Wednesday, January 11, 2012

#2: Subrosa - No Help For The Mighty Ones

Subrosa is one of those bands I had never heard of until I saw posts about them on Twitter. Their record label, Profound Lore, was using tweets to promote the release of No Help For The Mighty Ones. After repeated posts I said to myself, "Well fuck. I should probably check it out." Don't tell me social media doesn't work! I was floored! I knew I was going to like it when I heard the Electric Wizard-esque opening riff on "Borrowed Time, Borrowed Eyes". I'm a sucker for tone and Subrosa nailed it. Love at first head nod. So you can imagine my jaw dropping when the already formidable wall of noise was joined by electric violins! At first I didn't even know what I was hearing. I thought at least one of them was a brass instrument. A little research cleared that up however. It wasn't so much ignorance that lead to the error as much as unexpectedness. On subsequent listens my appreciation of the contrast between the tones ripened even more. I now can't even entertain the notion of that insectile presence not being there to balance out the mammoth bottom end. It's a symbiotic relationship. Another unexpected surprise was how much I liked the singing. Yes singing. No quotation marks. Usually the only clean female singing I hear is from the crap my wife likes on the radio. Or worse, the crap my parents made me listen to growing up. I can't tell you how many times I found myself singing along unabashedly to those powerful, memorable, emotional choruses. A general sense of sorrow permeates the album. At times I felt myself on the verge of tears. Not only because of Subrosa's ability to draw out the emotions but also just because it's so damn good! Especially during "House Carpenter". The sometimes skittery, sometimes mournful violins, the subterranean oppressiveness of the Kyuss-ian guitars and the beautiful singing would be nothing if it weren't for the phenomenal song writing. Hooks both vocal and instrumental sink their barbs in deep. Every track is a testament to music as an art form. Brilliant in every way.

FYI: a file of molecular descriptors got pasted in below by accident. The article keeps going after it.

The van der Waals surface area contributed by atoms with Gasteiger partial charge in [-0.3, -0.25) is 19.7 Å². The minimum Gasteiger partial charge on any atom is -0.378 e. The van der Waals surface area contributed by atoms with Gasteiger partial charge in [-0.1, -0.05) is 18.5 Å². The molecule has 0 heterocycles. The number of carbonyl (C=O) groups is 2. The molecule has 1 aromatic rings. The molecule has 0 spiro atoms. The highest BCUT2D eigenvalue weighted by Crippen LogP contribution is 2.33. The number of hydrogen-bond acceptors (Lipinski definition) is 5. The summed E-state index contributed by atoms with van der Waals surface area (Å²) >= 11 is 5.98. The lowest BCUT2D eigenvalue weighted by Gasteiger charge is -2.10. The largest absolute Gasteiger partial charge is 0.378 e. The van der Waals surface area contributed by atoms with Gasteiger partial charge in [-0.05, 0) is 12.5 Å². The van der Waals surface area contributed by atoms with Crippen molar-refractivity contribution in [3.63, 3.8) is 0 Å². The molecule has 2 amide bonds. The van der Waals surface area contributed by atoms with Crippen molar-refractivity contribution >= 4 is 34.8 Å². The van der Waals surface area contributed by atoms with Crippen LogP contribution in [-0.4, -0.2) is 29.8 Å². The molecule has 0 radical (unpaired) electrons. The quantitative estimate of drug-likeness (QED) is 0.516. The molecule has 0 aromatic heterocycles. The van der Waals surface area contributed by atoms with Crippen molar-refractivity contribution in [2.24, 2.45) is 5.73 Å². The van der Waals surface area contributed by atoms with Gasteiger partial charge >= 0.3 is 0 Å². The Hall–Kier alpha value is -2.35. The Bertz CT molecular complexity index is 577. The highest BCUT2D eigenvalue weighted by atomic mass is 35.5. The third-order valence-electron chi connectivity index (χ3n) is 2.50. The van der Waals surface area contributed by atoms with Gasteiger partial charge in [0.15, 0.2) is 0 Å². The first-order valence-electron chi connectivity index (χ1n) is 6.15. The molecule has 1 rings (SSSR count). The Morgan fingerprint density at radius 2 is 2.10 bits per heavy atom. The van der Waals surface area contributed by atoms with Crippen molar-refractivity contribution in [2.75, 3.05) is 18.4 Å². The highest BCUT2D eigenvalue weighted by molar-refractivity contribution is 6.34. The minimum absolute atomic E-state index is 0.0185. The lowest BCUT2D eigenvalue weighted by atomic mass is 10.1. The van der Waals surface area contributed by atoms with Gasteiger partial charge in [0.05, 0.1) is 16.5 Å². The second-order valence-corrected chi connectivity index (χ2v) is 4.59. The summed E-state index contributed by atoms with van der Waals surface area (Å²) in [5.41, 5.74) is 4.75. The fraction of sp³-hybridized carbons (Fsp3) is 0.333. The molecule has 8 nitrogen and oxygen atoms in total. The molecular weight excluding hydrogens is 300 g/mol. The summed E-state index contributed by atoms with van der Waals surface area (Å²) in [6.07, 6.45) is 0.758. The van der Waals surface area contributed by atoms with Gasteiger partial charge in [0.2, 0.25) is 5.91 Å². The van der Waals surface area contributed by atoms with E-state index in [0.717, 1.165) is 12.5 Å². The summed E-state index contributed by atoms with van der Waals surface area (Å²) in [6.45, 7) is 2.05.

For a (much) more in depth treatise on my unrepentant fondness for No Help For The Mighty Ones, check out the detailed review I wrote earlier this year.
Who do you think will take the top spot this year?

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